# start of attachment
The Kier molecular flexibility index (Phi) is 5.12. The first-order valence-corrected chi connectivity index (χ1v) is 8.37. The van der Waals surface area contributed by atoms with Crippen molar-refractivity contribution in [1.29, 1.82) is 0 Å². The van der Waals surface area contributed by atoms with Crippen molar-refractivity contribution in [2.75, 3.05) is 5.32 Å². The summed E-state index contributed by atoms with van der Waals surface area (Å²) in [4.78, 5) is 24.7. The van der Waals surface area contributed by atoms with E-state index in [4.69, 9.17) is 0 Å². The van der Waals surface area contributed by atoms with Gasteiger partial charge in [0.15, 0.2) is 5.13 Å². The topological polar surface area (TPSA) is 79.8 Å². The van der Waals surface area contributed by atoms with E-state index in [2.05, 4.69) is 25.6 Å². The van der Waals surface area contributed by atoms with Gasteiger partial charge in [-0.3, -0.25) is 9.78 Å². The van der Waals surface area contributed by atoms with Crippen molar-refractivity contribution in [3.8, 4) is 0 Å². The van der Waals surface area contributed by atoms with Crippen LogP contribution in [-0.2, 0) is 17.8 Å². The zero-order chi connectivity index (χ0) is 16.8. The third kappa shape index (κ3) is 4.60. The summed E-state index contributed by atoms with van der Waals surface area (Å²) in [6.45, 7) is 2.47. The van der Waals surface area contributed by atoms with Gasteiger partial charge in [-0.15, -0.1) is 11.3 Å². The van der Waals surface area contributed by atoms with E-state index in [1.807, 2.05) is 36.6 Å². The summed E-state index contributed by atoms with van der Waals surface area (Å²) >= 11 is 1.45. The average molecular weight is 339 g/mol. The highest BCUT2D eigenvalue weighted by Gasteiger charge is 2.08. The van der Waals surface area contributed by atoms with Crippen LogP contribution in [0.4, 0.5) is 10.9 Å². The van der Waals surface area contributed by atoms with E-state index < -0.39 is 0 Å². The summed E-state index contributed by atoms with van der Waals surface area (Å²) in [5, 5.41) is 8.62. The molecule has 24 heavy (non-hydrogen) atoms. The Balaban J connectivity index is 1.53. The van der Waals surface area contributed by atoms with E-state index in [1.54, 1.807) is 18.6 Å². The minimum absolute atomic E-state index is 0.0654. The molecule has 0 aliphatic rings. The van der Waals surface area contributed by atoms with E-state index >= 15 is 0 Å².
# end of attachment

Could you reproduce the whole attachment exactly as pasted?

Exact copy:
The Kier molecular flexibility index (Phi) is 5.12. The first-order valence-corrected chi connectivity index (χ1v) is 8.37. The van der Waals surface area contributed by atoms with Crippen molar-refractivity contribution in [1.29, 1.82) is 0 Å². The van der Waals surface area contributed by atoms with Crippen molar-refractivity contribution in [2.75, 3.05) is 5.32 Å². The summed E-state index contributed by atoms with van der Waals surface area (Å²) in [4.78, 5) is 24.7. The van der Waals surface area contributed by atoms with E-state index in [4.69, 9.17) is 0 Å². The van der Waals surface area contributed by atoms with Gasteiger partial charge in [0.15, 0.2) is 5.13 Å². The topological polar surface area (TPSA) is 79.8 Å². The van der Waals surface area contributed by atoms with E-state index in [2.05, 4.69) is 25.6 Å². The van der Waals surface area contributed by atoms with Gasteiger partial charge in [-0.3, -0.25) is 9.78 Å². The van der Waals surface area contributed by atoms with Crippen molar-refractivity contribution in [3.8, 4) is 0 Å². The van der Waals surface area contributed by atoms with Crippen LogP contribution in [-0.2, 0) is 17.8 Å². The zero-order chi connectivity index (χ0) is 16.8. The third kappa shape index (κ3) is 4.60. The summed E-state index contributed by atoms with van der Waals surface area (Å²) in [6.45, 7) is 2.47. The van der Waals surface area contributed by atoms with Gasteiger partial charge in [-0.15, -0.1) is 11.3 Å². The van der Waals surface area contributed by atoms with E-state index in [1.807, 2.05) is 36.6 Å². The summed E-state index contributed by atoms with van der Waals surface area (Å²) >= 11 is 1.45. The average molecular weight is 339 g/mol. The highest BCUT2D eigenvalue weighted by Gasteiger charge is 2.08. The van der Waals surface area contributed by atoms with Crippen LogP contribution in [0.4, 0.5) is 10.9 Å². The van der Waals surface area contributed by atoms with E-state index < -0.39 is 0 Å². The summed E-state index contributed by atoms with van der Waals surface area (Å²) in [5, 5.41) is 8.62. The molecule has 24 heavy (non-hydrogen) atoms. The Balaban J connectivity index is 1.53. The van der Waals surface area contributed by atoms with E-state index in [1.54, 1.807) is 18.6 Å². The minimum absolute atomic E-state index is 0.0654. The molecule has 0 aliphatic rings. The van der Waals surface area contributed by atoms with E-state index >= 15 is 0 Å².